Discord and Rhyme: Playing By the Rules

Discord and Rhyme: Playing By the Rules

The way Matt Turano sees it, the difference between playing a game and the game playing you lies in how the designer feels about rules.

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I thought the article was quite good, and in some ways, I certainly agree. On my recent (and first) attempt at Deus Ex, thanks to the defunct Video Game Circle, I decided early on that I didn't feel like killing anyone. Two or three levels in, and I found myself decidedly short on taser charges and tranq darts, with enemies that would rather shoot me to death after a single hit with my solid steel stick, than fall over nicely. Rather than admit defeat, I found the console commands for spawning tranq cartridges, and happily went on my way.

On the other hand, certain games without sufficient structure leave me with nothing to do but invent my own goals. Like life, these bore me terribly, because if someone else isn't giving me some sort of direction, I lack any creativity. Unlimited freedom can be absolutely paralyzing for some, myself included. As some engineers I know would say, thinking outside the box is not the solution, we just need a bigger box.

As a side note, I was entertained to see that, aside from Simon, you pointed the accusatory finger at no other game, thus providing an article with very little onto which the fanbois can latch.

Well then, allow me to improvise:

I both agree and dissagre. Oblivion provided me one of my greatest gaming experience since the game is a empty shell, you have to fill in the framework yourself, letting me enjoy my own generic fantasy adventure. I really took part in the game, it really was interactive.

Then again Grim Fandango or Psychonauts present you with little choice for anything (Fandango especially) but both are incredibly enjoyable experiences anyway. I guess it all depends on how good the designers are at creating good "art" and how good they are at creating game worlds where the players can express themselfs.

Nice article, though I'm not as irked by more constricting game experiences.

Like Geoffrey42 mentioned, there can be cases when a game is just "too open". While it's great to be able to do anything you want, without any structure the whole thing gets boring after a while, no matter how enjoyable individual game mechanics may be.

I can definitely enjoy games like Call of Duty 4, which pretty much gave you 1 path, 1 direction, and no questions. It was pretty much the "anti-Oblivion", a game that was limiting almost to a fault; and yet, it was one of the most satisfying experiences I've had. Sure, the satisfaction was rarely from a decision I made, but the guys at Infinity Ward are talented enough that like a skilled movie-maker, they can make you feel as if you are being truly involved in everything that's going on. And I think that's what really matters; you don't necesarily need a very free-form game like Geo Wars to feel that way.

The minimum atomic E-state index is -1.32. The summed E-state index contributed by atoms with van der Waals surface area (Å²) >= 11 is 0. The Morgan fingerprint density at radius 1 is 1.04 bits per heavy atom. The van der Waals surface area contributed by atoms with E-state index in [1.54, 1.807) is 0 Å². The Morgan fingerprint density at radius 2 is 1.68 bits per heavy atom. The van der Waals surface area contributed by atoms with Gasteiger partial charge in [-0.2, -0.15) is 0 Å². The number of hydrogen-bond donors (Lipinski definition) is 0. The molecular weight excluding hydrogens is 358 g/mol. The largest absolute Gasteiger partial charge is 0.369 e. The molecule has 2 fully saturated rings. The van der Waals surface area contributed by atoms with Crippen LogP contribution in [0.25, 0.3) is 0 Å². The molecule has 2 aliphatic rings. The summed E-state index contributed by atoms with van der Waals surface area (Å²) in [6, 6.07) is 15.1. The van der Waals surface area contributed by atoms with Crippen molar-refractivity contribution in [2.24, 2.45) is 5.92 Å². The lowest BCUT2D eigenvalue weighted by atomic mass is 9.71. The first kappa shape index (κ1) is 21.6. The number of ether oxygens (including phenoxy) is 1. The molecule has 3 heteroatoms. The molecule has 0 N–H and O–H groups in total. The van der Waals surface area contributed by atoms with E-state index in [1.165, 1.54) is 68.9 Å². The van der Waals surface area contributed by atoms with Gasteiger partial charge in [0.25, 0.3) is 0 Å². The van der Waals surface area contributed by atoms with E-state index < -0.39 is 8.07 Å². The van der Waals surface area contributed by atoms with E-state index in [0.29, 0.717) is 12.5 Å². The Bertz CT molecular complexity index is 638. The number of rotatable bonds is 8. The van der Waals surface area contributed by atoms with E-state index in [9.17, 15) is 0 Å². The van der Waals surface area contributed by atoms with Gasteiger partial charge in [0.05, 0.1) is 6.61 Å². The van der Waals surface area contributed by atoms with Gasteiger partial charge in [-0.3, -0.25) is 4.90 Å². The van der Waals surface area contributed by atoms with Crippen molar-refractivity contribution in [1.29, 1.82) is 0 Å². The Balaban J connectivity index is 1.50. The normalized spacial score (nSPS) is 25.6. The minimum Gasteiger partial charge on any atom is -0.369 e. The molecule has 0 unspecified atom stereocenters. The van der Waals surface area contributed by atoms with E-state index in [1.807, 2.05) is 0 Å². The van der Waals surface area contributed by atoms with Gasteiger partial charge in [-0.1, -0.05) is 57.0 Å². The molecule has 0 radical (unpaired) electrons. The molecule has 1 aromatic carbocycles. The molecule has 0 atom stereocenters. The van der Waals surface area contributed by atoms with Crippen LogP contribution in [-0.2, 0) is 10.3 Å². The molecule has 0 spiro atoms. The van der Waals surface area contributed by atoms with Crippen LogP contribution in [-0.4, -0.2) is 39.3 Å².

In the end, though, it pretty much all comes down to what your personal preferences are. Some people like open endings, others like some kind of definitive closure. Some people want to read manuals before doing anything, others want to find out the rules by themselves.

I think it's almost a "mood" for me. At certain points I feel like being led by the hand, and I think being led is a form of immersion to me. As was mentioned, Call of Duty 4 fit that bill perfectly. Other times I want to get in up to my neck and control the world around me, which is the main reason I still play Neverwinter Nights regularly.

I suspect that most people have a dual nature in this case.

Even seemingly 'open-ended' games promise freedom whilst at the same time prohibiting expression. Oblivion succeeded in providing a character creation/evolution framework that was highly granular whilst not being stupidly complex. That was a big achievement. Its world was (at least on release) mind-bogglingly big, luciously detailed and free to roam at any given time. Another plus. However, what let me down was how one dimensional and 'lifeless' quests and interactions with NPCs were. Maybe no more so than every other game up to that point, but still, I had expected a little more.

Once you've played the speechcraft game for the seven-hundred-and-fiftieth-time, you start to understand that the 'role playing' aspect of Oblivion is more 'choose your race, equipment & demeanour, collect your role on the way out'. Oblivion's highly linear quest/NPC interaction structure was pretty much the only letdown for me - but still a major one, as it neon lit the hoops the game provided.

IMO, the inflexibility of storyworld information and character is one of the last major hurdles games need to overcome (particularly RPGs, which would likely benefit most from more dynamic, generative structures for their narrative content). To this end, I'm currently pursuing a PhD on related issues. Will let you know if we manage to crack it. Don't hold your breath, though...

Also, though CoD4's story mode succeeded in being compelling and throughly linear, this is completely counter-balanced by the online multiplayer. CoD4's multiplayer modes take done-to-death formats, trim the excess fat, add some muscle and adrenaline, and comes out with that magic game quality Matt talks about - total freedom of expression within well-defined gameplay limits. Right down to the custom character classing, CoD4 nails it.

You have to admit, if CoD4 was just the single player modes (which are great, don't get me wrong), you'd struggle to see how you'd got your money's worth.

 

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